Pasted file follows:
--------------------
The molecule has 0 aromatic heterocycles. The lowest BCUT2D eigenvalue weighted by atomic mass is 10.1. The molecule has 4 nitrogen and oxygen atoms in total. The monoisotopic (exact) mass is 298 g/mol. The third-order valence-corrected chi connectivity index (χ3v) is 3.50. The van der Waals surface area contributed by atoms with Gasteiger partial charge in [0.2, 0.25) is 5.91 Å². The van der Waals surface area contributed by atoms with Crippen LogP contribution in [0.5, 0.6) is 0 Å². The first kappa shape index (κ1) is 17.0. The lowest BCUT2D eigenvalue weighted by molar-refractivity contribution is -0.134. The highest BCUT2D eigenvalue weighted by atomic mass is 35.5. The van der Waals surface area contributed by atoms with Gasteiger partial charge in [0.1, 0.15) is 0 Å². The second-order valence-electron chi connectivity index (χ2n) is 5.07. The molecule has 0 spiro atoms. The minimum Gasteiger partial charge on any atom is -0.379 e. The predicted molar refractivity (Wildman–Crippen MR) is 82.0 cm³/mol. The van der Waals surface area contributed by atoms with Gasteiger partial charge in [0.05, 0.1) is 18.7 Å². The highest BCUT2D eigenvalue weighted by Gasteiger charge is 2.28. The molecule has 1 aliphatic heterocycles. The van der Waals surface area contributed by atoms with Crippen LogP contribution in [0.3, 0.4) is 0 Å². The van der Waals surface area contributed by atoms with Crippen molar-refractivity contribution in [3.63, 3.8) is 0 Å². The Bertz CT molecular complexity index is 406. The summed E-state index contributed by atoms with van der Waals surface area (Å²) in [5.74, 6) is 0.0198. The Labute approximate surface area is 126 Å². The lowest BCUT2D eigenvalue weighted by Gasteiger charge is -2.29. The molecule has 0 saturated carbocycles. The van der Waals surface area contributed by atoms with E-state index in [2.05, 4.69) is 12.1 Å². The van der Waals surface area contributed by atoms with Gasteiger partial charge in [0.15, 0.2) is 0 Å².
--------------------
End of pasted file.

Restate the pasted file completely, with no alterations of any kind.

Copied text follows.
The molecule has 0 aromatic heterocycles. The lowest BCUT2D eigenvalue weighted by atomic mass is 10.1. The molecule has 4 nitrogen and oxygen atoms in total. The monoisotopic (exact) mass is 298 g/mol. The third-order valence-corrected chi connectivity index (χ3v) is 3.50. The van der Waals surface area contributed by atoms with Gasteiger partial charge in [0.2, 0.25) is 5.91 Å². The van der Waals surface area contributed by atoms with Crippen LogP contribution in [0.5, 0.6) is 0 Å². The first kappa shape index (κ1) is 17.0. The lowest BCUT2D eigenvalue weighted by molar-refractivity contribution is -0.134. The highest BCUT2D eigenvalue weighted by atomic mass is 35.5. The van der Waals surface area contributed by atoms with Gasteiger partial charge in [0.1, 0.15) is 0 Å². The second-order valence-electron chi connectivity index (χ2n) is 5.07. The molecule has 0 spiro atoms. The minimum Gasteiger partial charge on any atom is -0.379 e. The predicted molar refractivity (Wildman–Crippen MR) is 82.0 cm³/mol. The van der Waals surface area contributed by atoms with Gasteiger partial charge in [0.05, 0.1) is 18.7 Å². The highest BCUT2D eigenvalue weighted by Gasteiger charge is 2.28. The molecule has 1 aliphatic heterocycles. The van der Waals surface area contributed by atoms with Crippen LogP contribution in [0.3, 0.4) is 0 Å². The van der Waals surface area contributed by atoms with Crippen molar-refractivity contribution in [3.63, 3.8) is 0 Å². The Bertz CT molecular complexity index is 406. The summed E-state index contributed by atoms with van der Waals surface area (Å²) in [5.74, 6) is 0.0198. The Labute approximate surface area is 126 Å². The lowest BCUT2D eigenvalue weighted by Gasteiger charge is -2.29. The molecule has 0 saturated carbocycles. The van der Waals surface area contributed by atoms with E-state index in [2.05, 4.69) is 12.1 Å². The van der Waals surface area contributed by atoms with Gasteiger partial charge in [0.15, 0.2) is 0 Å².